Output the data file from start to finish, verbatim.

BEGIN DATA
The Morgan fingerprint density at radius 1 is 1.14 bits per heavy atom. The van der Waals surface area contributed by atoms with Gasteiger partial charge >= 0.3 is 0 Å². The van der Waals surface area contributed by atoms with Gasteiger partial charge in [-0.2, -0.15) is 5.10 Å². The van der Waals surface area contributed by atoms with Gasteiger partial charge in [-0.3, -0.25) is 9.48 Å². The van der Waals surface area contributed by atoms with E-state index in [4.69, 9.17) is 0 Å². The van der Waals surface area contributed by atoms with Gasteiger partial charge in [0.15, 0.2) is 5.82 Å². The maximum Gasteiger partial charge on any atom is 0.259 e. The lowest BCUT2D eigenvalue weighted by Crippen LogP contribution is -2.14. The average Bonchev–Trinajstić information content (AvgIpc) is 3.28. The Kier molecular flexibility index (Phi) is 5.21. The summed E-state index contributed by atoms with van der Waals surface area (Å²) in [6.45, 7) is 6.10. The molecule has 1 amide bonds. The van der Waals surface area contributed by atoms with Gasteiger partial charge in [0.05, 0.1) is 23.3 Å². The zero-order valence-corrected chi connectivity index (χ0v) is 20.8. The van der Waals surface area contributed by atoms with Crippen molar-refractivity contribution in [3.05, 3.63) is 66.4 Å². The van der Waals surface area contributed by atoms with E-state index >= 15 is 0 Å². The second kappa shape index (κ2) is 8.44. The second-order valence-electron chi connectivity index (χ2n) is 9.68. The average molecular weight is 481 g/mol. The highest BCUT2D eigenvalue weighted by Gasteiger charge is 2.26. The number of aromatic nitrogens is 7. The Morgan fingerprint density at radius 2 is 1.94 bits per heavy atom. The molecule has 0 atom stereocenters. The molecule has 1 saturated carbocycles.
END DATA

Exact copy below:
The Morgan fingerprint density at radius 1 is 1.14 bits per heavy atom. The van der Waals surface area contributed by atoms with Gasteiger partial charge >= 0.3 is 0 Å². The van der Waals surface area contributed by atoms with Gasteiger partial charge in [-0.2, -0.15) is 5.10 Å². The van der Waals surface area contributed by atoms with Gasteiger partial charge in [-0.3, -0.25) is 9.48 Å². The van der Waals surface area contributed by atoms with E-state index in [4.69, 9.17) is 0 Å². The van der Waals surface area contributed by atoms with Gasteiger partial charge in [0.15, 0.2) is 5.82 Å². The maximum Gasteiger partial charge on any atom is 0.259 e. The lowest BCUT2D eigenvalue weighted by Crippen LogP contribution is -2.14. The average Bonchev–Trinajstić information content (AvgIpc) is 3.28. The Kier molecular flexibility index (Phi) is 5.21. The summed E-state index contributed by atoms with van der Waals surface area (Å²) in [6.45, 7) is 6.10. The molecule has 1 amide bonds. The van der Waals surface area contributed by atoms with Gasteiger partial charge in [0.05, 0.1) is 23.3 Å². The zero-order valence-corrected chi connectivity index (χ0v) is 20.8. The van der Waals surface area contributed by atoms with Crippen molar-refractivity contribution in [3.05, 3.63) is 66.4 Å². The van der Waals surface area contributed by atoms with E-state index >= 15 is 0 Å². The second kappa shape index (κ2) is 8.44. The second-order valence-electron chi connectivity index (χ2n) is 9.68. The average molecular weight is 481 g/mol. The highest BCUT2D eigenvalue weighted by Gasteiger charge is 2.26. The number of aromatic nitrogens is 7. The Morgan fingerprint density at radius 2 is 1.94 bits per heavy atom. The molecule has 0 atom stereocenters. The molecule has 1 saturated carbocycles.